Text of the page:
the olive tree

What is the Romans 11 Olive Tree?

But if some of the branches were broken off, and you, being a wild olive, were grafted in among them and became partaker with them of the rich root of the olive tree, do not be arrogant toward the branches; but if you are arrogant, remember that it is not you who supports the root, but the root supports you. You will say then, “Branches were broken off so that I might be grafted in.” Quite right, they were broken off for their unbelief, but you stand by your faith. Do not be conceited, but fear; for if God did not spare the natural branches, He will not spare you, either. Behold then the kindness and severity of God; to those who fell, severity, but to you, God’s kindness, if you continue in His kindness; otherwise you also will be cut off. And they also, if they do not continue in their unbelief, will be grafted in, for God is able to graft them in again. For if you were cut off from what is by nature a wild olive tree, and were grafted contrary to nature into a cultivated olive tree, how much more will these who are the natural branches be grafted into their own olive tree?

Romans 11:17-24 (NASB)

I’m writing this “morning meditation” just to preserve something I know I’ll forget if I don’t document it (as I get older, I find that my memory is becoming somewhat “leaky”).

I want to talk about trees.

Actually, I want to talk about one specific tree, an olive tree, the one Paul mentioned in the above-quoted portion of his Holy epistle to the Romans.

What in the world does that tree represent? Some of the common responses are “Israel,” “Judaism” or the “Jewish people,” or maybe “Jesus,” although that last suggestion doesn’t exactly make sense from the Jewish point of view given that the tree has existed for as long as the Jews have existed if they are natural branches.

ancient_olive_treeI discovered (or maybe rediscovered, given the “leakiness” of my memory) a plausible answer, one that is in fact more plausible than any I’ve suggested above.

The first element to understand is that this tree represents all those who share faith in HaShem, who trust Him. Verse 20 is the key that shows the definition of this tree, because unbelief is the mechanism that breaks a branch off of the tree, and faith is the mechanism by which one remains on the tree. At one time, the only branches on that tree were the natural native ones, which is to say Jews. The cultivation of that tree represents the principles of the Torah covenant that inculcated faith into the entire culture of the Jewish people – thus Jews were a people who had been acculturated to the notion of faith or trust. Being broken off of the tree refers to a loss of faith or a rejection of it. Being grafted onto the tree represents acquiring faith (or regaining it if it had been lost or rejected). Wild branches represent non-Jews from cultures that were not acculturated to faith in HaShem. They were not naturally accustomed to it, but they could learn faith by means of the teachings of Rav Yeshua and thus be “grafted” onto the tree of faith to which they were not native, “contrary to nature” (meaning by means of deliberate intervention by a gardener). The sap of the tree must then represent the nourishment of Torah knowledge, perspective, and insight that Jews have cultivated for many centuries to elaborate the meaning of a life of faith. The root of the tree is thus the source of this nourishment, the Torah.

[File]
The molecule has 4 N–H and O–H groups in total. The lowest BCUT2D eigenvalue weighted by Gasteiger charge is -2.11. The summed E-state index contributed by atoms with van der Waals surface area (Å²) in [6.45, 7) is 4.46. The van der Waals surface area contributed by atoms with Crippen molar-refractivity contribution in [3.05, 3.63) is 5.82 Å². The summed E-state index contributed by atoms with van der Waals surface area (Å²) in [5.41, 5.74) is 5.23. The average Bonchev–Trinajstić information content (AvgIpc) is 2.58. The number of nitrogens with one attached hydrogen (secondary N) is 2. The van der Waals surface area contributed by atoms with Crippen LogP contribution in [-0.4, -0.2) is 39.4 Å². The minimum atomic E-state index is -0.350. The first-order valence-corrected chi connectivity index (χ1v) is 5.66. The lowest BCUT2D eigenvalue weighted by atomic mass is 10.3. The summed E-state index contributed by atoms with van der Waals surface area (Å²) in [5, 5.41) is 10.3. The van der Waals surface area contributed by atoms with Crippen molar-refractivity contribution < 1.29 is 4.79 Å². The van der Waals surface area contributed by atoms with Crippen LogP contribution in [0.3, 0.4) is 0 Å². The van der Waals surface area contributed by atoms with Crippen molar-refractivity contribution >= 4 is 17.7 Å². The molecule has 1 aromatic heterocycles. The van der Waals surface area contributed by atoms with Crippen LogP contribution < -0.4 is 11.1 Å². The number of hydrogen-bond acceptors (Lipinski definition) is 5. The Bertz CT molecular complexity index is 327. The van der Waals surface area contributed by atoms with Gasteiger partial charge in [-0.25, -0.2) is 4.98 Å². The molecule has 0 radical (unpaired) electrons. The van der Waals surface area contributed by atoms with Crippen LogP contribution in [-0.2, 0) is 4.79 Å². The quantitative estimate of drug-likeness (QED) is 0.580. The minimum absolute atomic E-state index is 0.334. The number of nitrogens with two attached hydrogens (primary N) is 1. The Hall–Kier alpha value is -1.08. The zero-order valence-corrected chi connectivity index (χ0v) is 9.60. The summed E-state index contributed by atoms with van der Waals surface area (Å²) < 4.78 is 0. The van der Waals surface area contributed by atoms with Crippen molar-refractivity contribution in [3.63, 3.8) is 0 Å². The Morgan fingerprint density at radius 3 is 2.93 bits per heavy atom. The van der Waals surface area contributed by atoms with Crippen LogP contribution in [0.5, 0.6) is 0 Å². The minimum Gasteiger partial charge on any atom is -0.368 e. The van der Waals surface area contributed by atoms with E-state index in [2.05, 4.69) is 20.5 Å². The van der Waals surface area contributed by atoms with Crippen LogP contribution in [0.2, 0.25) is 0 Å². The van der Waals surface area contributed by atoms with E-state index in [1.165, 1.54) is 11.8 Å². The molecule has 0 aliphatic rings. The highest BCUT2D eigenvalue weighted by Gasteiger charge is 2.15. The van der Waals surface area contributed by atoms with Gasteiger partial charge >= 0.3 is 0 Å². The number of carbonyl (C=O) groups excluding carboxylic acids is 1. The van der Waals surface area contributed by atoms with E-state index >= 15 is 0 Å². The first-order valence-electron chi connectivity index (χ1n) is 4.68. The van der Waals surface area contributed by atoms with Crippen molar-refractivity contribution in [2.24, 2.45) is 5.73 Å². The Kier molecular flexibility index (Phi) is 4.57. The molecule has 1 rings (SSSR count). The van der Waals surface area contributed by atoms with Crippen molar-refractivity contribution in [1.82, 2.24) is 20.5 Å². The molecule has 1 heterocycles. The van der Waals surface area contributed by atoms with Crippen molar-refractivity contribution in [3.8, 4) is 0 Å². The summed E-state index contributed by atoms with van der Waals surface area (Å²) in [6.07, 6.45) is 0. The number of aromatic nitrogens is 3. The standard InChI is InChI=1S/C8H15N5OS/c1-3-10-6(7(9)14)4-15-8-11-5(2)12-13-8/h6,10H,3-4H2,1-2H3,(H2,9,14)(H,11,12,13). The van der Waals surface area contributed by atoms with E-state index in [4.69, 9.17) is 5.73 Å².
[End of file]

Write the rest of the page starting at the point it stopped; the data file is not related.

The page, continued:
-a comment of Proclaim Liberty from
June 15, 2015 at 4:06 a.m on my blog post What am I, Chopped Liver?

That’s only part of PL’s rather lengthy missive, but it does serve to illustrate that, from his perspective, the Romans 11 tree isn’t Judaism, the Jewish people, or even Israel. The olive tree is a metaphor for faith and trust.

I provided a link above that points directly to PL’s comment so you can read the content in full (or re-read it given the current context). Frankly, I’ve puzzled over the nature of this tree for more hours than I care to think about without coming to a conclusion. I ended up setting the matter aside, figuring the answer would land in my lap eventually.

I think it finally has.

Of course, given the mention of the Torah being the nourishment the tree provides both to the natural (Jewish) and grafted in (Gentile) branches, what’s to prevent someone from concluding that both types of branches are equally obligated to the mitzvot?

PL responses to this in part:

Now, this analogy doesn’t quite answer the questions about Torah observance for non-Jews, though Acts 15 offers a starting point to differentiate between two discipleship types, and perhaps it also explains Rav Shaul’s reference to two different versions of gospel: one addressed to the circumcised, and the other to the uncircumcised (viz:Gal.2:7), neither of which is to be dismissed as merely so much “chopped liver”. [:)] It may be suggested, however, that an acculturation to faith certainly does occur as wild branches reside on the tree and absorb Torah nutrients, and receive treatment from the Gardener (e.g., pruning) comparable to that given the native branches. Moreover, by faith does it become possible to set aside insecurities, so as to enable facing the discomfort of working to distinguish between applications of Torah which apply to everyone (including wild branches) and those which apply only to someone else (i.e., only to the native ones). We can also consider what might be the implications for this analogy in the present era when so many wild branches come from cultures that have been already at least partially accustomed to the notion of faith in G-d, even if that faith has been contaminated with views that are contrary to Torah or Jews or Judaism or related notions.